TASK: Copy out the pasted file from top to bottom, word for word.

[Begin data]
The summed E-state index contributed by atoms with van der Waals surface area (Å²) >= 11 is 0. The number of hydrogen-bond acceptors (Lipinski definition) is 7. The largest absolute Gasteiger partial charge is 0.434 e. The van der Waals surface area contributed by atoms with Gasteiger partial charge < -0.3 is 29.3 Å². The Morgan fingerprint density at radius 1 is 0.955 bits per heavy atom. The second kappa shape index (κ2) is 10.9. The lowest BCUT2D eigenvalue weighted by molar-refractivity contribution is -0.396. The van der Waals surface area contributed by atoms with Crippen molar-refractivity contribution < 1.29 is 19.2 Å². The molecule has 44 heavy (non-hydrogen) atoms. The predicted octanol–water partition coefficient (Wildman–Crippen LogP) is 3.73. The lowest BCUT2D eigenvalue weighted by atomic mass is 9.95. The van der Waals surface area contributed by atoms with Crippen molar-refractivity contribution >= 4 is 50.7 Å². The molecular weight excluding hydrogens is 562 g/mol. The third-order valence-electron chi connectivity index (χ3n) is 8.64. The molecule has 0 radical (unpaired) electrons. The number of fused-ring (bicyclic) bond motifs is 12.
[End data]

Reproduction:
The summed E-state index contributed by atoms with van der Waals surface area (Å²) >= 11 is 0. The number of hydrogen-bond acceptors (Lipinski definition) is 7. The largest absolute Gasteiger partial charge is 0.434 e. The van der Waals surface area contributed by atoms with Gasteiger partial charge < -0.3 is 29.3 Å². The Morgan fingerprint density at radius 1 is 0.955 bits per heavy atom. The second kappa shape index (κ2) is 10.9. The lowest BCUT2D eigenvalue weighted by molar-refractivity contribution is -0.396. The van der Waals surface area contributed by atoms with Crippen molar-refractivity contribution < 1.29 is 19.2 Å². The molecule has 44 heavy (non-hydrogen) atoms. The predicted octanol–water partition coefficient (Wildman–Crippen LogP) is 3.73. The lowest BCUT2D eigenvalue weighted by atomic mass is 9.95. The van der Waals surface area contributed by atoms with Crippen molar-refractivity contribution >= 4 is 50.7 Å². The molecular weight excluding hydrogens is 562 g/mol. The third-order valence-electron chi connectivity index (χ3n) is 8.64. The molecule has 0 radical (unpaired) electrons. The number of fused-ring (bicyclic) bond motifs is 12.